A study led by Amit Shah, MD, found that medication errors could be reduced by 25% through the use of a length-based tool. In a recent policy statement by the American Academy of Pediatrics Committee on Pediatric Emergency Medicine, the authors suggest that medication errors are still a threat with length-based tools, since the dosages noted on these tools are documented in milligrams rather than milliliters, which could contribute to calculation errors in the conversion of mg to mL. Standardizing drug concentrations and developing a conversion chart in the prehospital environment may be the only way short of an electronic conversion tool to prevent these errors.

     Instead of applying the usual thin elastic band to the upper arm for an intravenous stick, consider using a blood pressure cuff inflated to between 20–35 mmHg. This has several advantages:

  1. The pressure is measurable, and the risk of "blowout" from over- dilated, fragile veins is avoided.
  2. The patient is more comfortable, and there is no need to tighten, "pump" the fist or flick the skin.
  3. If the child is sick enough to require an IV, a BP should be recorded. EMS providers frequently neglect pediatric blood pressure checks, with the belief that they are not necessary in a child with an adequate peripheral pulse. This is only true in the child under 3 years of age. In a patient 3 years or older, blood pressure is a necessary and valuable assessment tool.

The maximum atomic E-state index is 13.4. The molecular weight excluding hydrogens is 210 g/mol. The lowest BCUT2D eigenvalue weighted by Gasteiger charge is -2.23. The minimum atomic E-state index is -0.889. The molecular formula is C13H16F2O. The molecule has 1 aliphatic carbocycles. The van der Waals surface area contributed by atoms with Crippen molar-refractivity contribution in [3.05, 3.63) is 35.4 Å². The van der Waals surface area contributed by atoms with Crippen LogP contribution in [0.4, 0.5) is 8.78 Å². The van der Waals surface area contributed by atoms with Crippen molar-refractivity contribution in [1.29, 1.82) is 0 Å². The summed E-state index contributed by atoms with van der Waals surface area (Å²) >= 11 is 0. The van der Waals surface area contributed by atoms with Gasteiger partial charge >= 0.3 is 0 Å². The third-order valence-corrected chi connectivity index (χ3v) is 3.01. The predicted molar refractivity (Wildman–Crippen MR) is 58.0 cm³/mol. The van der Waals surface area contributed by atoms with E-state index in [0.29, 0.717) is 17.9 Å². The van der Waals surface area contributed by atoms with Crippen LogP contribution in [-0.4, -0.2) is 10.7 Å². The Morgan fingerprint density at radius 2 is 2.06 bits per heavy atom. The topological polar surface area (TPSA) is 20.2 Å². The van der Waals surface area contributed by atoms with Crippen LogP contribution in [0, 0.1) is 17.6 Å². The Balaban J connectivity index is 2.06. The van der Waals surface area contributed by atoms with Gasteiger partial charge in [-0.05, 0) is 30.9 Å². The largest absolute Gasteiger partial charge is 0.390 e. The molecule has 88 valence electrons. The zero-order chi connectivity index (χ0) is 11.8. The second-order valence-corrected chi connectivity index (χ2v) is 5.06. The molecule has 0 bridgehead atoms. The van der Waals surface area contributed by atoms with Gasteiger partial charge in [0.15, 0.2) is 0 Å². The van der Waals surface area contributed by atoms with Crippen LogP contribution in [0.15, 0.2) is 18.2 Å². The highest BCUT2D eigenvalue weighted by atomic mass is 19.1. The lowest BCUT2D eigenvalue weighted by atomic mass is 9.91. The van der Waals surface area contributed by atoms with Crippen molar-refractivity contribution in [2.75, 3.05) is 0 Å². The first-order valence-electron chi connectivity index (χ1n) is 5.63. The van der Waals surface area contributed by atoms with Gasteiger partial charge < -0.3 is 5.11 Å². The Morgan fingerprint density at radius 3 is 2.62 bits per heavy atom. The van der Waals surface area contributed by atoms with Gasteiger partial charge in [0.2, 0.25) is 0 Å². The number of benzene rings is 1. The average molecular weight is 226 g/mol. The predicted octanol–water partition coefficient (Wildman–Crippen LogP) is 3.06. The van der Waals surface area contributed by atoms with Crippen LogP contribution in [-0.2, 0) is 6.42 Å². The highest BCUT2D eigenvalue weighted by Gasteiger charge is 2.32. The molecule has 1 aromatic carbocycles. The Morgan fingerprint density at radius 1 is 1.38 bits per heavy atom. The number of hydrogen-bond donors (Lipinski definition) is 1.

There are many misconceptions surrounding pain interpretation in pediatric patients. Recent science has concentrated on determining the reality of pain perception in children. A significant body of research suggests that children as young as six months have memory of painful experiences. Normal physiology supports this theory, since the limbic system and diencephalon, which are responsible for memory, are well developed in the neonate. It has been proven that unrelieved pain in children can have significant physiologic and psychologic consequences, which can include changes in activity level, appetite and sleep, and may impact hemodynamic stability.

     Children have the same number and density of nociceptive nerve fibers (pain receptors) as adults, and can therefore experience pain in the same way. In addition, the neurochemical mediators that are often involved in the pain response are developed and functional. Finally, although children have a larger number of unmyelinated fibers, the overall distance that the nerve impulse needs to travel is significantly shorter than that of an adult, and pain is experienced. Unmyelinated fibers do not contain a myelin sheath, which is a cellular structure that surrounds a nerve fiber for the purpose of insulting the nerve to ensure that electrical impulses are contained and can move quickly across the nerve without interruption.

     Differentiating the severity of abdominal pain in children can be difficult. Two techniques can help determine whether a serious underlying disorder is present. During history-taking, ask the child what her favorite food is, and then ask if she would want to eat the food if you had some. Chances are, seriously ill children will not want to eat even their favorite food. On physical examination, ask the child to stand and hop up and down a few times. The ability to do this significantly reduces the probability of true peritonitis.